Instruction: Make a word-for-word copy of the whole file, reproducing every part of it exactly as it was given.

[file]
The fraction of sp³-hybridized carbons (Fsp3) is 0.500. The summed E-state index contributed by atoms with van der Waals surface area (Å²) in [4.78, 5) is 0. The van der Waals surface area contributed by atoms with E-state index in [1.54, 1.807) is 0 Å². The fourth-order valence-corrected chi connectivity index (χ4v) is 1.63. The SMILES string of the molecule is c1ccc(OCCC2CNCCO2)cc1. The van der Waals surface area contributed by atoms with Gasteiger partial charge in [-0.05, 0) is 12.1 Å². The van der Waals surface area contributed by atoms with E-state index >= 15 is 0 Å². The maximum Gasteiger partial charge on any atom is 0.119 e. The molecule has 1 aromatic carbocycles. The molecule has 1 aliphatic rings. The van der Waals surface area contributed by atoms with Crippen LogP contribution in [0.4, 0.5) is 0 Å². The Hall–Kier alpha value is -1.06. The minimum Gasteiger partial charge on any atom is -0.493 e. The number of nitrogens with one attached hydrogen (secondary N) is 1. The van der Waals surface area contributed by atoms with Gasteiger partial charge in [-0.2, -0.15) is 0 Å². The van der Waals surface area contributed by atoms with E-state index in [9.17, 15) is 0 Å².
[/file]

The fraction of sp³-hybridized carbons (Fsp3) is 0.500. The summed E-state index contributed by atoms with van der Waals surface area (Å²) in [4.78, 5) is 0. The van der Waals surface area contributed by atoms with E-state index in [1.54, 1.807) is 0 Å². The fourth-order valence-corrected chi connectivity index (χ4v) is 1.63. The SMILES string of the molecule is c1ccc(OCCC2CNCCO2)cc1. The van der Waals surface area contributed by atoms with Gasteiger partial charge in [-0.05, 0) is 12.1 Å². The van der Waals surface area contributed by atoms with E-state index >= 15 is 0 Å². The maximum Gasteiger partial charge on any atom is 0.119 e. The molecule has 1 aromatic carbocycles. The molecule has 1 aliphatic rings. The van der Waals surface area contributed by atoms with Crippen LogP contribution in [0.4, 0.5) is 0 Å². The Hall–Kier alpha value is -1.06. The minimum Gasteiger partial charge on any atom is -0.493 e. The number of nitrogens with one attached hydrogen (secondary N) is 1. The van der Waals surface area contributed by atoms with Gasteiger partial charge in [-0.2, -0.15) is 0 Å². The van der Waals surface area contributed by atoms with E-state index in [9.17, 15) is 0 Å².